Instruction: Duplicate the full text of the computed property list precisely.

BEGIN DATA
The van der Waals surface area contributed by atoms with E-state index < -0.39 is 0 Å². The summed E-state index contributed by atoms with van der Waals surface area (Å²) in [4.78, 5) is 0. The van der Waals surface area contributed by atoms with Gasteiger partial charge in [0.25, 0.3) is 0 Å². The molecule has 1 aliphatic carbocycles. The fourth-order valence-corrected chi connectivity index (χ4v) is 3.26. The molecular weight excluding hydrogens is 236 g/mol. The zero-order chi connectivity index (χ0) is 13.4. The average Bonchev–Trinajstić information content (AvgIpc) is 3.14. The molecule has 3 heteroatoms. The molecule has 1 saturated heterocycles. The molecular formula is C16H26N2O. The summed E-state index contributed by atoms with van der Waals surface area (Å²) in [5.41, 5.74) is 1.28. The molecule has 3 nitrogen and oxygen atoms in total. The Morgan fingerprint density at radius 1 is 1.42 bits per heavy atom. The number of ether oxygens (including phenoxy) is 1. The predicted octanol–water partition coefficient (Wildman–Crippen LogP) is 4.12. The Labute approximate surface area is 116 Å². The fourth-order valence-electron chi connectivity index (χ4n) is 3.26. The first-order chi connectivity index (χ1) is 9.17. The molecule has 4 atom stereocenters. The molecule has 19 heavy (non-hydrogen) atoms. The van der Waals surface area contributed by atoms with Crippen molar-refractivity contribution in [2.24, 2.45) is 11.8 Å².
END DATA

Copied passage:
The van der Waals surface area contributed by atoms with E-state index < -0.39 is 0 Å². The summed E-state index contributed by atoms with van der Waals surface area (Å²) in [4.78, 5) is 0. The van der Waals surface area contributed by atoms with Gasteiger partial charge in [0.25, 0.3) is 0 Å². The molecule has 1 aliphatic carbocycles. The fourth-order valence-corrected chi connectivity index (χ4v) is 3.26. The molecular weight excluding hydrogens is 236 g/mol. The zero-order chi connectivity index (χ0) is 13.4. The average Bonchev–Trinajstić information content (AvgIpc) is 3.14. The molecule has 3 heteroatoms. The molecule has 1 saturated heterocycles. The molecular formula is C16H26N2O. The summed E-state index contributed by atoms with van der Waals surface area (Å²) in [5.41, 5.74) is 1.28. The molecule has 3 nitrogen and oxygen atoms in total. The Morgan fingerprint density at radius 1 is 1.42 bits per heavy atom. The number of ether oxygens (including phenoxy) is 1. The predicted octanol–water partition coefficient (Wildman–Crippen LogP) is 4.12. The Labute approximate surface area is 116 Å². The fourth-order valence-electron chi connectivity index (χ4n) is 3.26. The first-order chi connectivity index (χ1) is 9.17. The molecule has 4 atom stereocenters. The molecule has 19 heavy (non-hydrogen) atoms. The van der Waals surface area contributed by atoms with Crippen molar-refractivity contribution in [2.24, 2.45) is 11.8 Å².